|Notes of a Reporter at Large • 11-10-11||| Print ||
|Thursday, 10 November 2011 14:27|
By Mel Lavine
Special to the Times
In my time at CBS I saw a lot of Andy Rooney around the network but I didn’t know him. A nod in the hallway or street, a word in the elevator was about it, except for a chance encounter and the time he took me and a reporter to dinner.
The encounter was just outside the Broadcast Center on 57th Street. I was returning from lunch with a colleague and Andy was leaving the building.
“Say, fellers,” he stopped us. “Is your show (Sunday Morning) going to repeat yesterday’s segment by the new culture editor?” He was referring to the review of a new book or movie or TV show (I don’t remember which it was) by the intellectual John Leonard, formerly a book critic at the New York Times.
“Repeat?” we asked ourselves. “What’s he talking about?” The show never recycled reviews, certainly not so soon after a broadcast; unless in extraordinary circumstances, but we knew of none in this case.
So we shook our heads in bewilderment, and said, “Why are you asking?”
“Well,” said Andy in the manner of the national curmudgeon he was, ”if you did run it again I might understand what he was talking about.”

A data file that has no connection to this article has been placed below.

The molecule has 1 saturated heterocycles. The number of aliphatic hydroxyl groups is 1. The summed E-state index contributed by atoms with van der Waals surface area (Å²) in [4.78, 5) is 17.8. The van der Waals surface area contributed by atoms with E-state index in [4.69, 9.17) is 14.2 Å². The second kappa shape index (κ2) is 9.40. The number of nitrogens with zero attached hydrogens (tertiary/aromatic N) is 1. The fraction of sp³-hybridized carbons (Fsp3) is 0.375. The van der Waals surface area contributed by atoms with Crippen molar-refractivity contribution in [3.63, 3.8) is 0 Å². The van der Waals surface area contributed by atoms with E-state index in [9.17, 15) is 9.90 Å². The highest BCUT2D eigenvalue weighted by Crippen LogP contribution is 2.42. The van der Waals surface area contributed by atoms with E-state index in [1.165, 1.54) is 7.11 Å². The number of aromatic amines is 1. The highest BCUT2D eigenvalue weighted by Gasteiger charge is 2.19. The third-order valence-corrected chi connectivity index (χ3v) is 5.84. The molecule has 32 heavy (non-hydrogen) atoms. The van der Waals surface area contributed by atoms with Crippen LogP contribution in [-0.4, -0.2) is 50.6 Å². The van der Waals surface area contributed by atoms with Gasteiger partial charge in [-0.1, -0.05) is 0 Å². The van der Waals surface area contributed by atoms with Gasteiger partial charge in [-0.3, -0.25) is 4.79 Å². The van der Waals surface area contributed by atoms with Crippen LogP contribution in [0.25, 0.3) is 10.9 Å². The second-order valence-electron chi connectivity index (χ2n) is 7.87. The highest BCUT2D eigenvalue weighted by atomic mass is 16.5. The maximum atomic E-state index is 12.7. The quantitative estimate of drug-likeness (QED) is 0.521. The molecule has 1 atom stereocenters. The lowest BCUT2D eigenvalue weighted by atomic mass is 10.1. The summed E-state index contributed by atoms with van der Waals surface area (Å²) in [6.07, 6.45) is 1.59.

The second time was in San Francisco when I was editing a piece for Sunday Morning at the CBS News bureau with the correspondent Terry (Terrence) Smith. A disgruntled Andy Rooney walked in. A blizzard back east grounded his New York flight. He couldn’t get out until morning. Hungry and tired, and, I suspect, a little lonely, he invited Terry and me to join him for dinner at the trendy, now long gone Washington Square Bar and Grill in North Beach.
I learned in the obits (Andy died last Friday at 92 in New York City “after developing ‘serious complications’ from an unspecified operation,” according to the New York Times), that he avoided autograph-seekers and the attention lit by fame. No doubt, but when we entered the North Beach establishment, people stood up, amazed and excited to find him in their midst, and eager to shake his hand. I’m not sure but he may have even signed an autograph or two.
Andy had come up to San Francisco from Bakersfield that night where he’d attended a convention of ranchers. I remember little more of that night other than his telling us he was paid $20,000 for the talk. In the same breath he said his great friend, Walter Cronkite, had addressed the same group for $40,000. But he wasn’t grumpy about it. Andy knew Walter’s was a bigger name than his, and rightly so.